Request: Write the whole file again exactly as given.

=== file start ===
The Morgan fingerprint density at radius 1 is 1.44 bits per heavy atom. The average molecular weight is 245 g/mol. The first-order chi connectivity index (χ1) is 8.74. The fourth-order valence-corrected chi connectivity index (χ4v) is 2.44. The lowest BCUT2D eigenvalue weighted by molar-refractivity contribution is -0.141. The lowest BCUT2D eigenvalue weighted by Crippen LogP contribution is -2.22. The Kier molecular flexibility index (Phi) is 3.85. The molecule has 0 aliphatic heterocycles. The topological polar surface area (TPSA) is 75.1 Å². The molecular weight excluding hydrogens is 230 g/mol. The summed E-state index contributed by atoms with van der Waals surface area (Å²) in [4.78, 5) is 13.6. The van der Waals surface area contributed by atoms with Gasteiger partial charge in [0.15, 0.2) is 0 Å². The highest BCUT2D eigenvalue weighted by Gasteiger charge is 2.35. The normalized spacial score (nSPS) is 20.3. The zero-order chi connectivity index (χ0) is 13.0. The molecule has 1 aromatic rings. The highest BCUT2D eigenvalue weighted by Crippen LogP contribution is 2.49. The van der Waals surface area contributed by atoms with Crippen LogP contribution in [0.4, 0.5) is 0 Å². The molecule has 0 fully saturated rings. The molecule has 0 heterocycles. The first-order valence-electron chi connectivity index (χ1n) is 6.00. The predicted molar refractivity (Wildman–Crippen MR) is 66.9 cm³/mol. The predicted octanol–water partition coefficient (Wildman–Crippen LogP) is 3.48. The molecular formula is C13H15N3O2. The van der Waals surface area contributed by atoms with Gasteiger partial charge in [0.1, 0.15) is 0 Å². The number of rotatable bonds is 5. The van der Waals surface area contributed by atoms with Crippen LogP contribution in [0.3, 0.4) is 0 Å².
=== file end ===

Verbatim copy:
The Morgan fingerprint density at radius 1 is 1.44 bits per heavy atom. The average molecular weight is 245 g/mol. The first-order chi connectivity index (χ1) is 8.74. The fourth-order valence-corrected chi connectivity index (χ4v) is 2.44. The lowest BCUT2D eigenvalue weighted by molar-refractivity contribution is -0.141. The lowest BCUT2D eigenvalue weighted by Crippen LogP contribution is -2.22. The Kier molecular flexibility index (Phi) is 3.85. The molecule has 0 aliphatic heterocycles. The topological polar surface area (TPSA) is 75.1 Å². The molecular weight excluding hydrogens is 230 g/mol. The summed E-state index contributed by atoms with van der Waals surface area (Å²) in [4.78, 5) is 13.6. The van der Waals surface area contributed by atoms with Gasteiger partial charge in [0.15, 0.2) is 0 Å². The highest BCUT2D eigenvalue weighted by Gasteiger charge is 2.35. The normalized spacial score (nSPS) is 20.3. The zero-order chi connectivity index (χ0) is 13.0. The molecule has 1 aromatic rings. The highest BCUT2D eigenvalue weighted by Crippen LogP contribution is 2.49. The van der Waals surface area contributed by atoms with Crippen LogP contribution in [0.4, 0.5) is 0 Å². The molecule has 0 fully saturated rings. The molecule has 0 heterocycles. The first-order valence-electron chi connectivity index (χ1n) is 6.00. The predicted molar refractivity (Wildman–Crippen MR) is 66.9 cm³/mol. The predicted octanol–water partition coefficient (Wildman–Crippen LogP) is 3.48. The molecular formula is C13H15N3O2. The van der Waals surface area contributed by atoms with Gasteiger partial charge in [0.1, 0.15) is 0 Å². The number of rotatable bonds is 5. The van der Waals surface area contributed by atoms with Crippen LogP contribution in [0.3, 0.4) is 0 Å².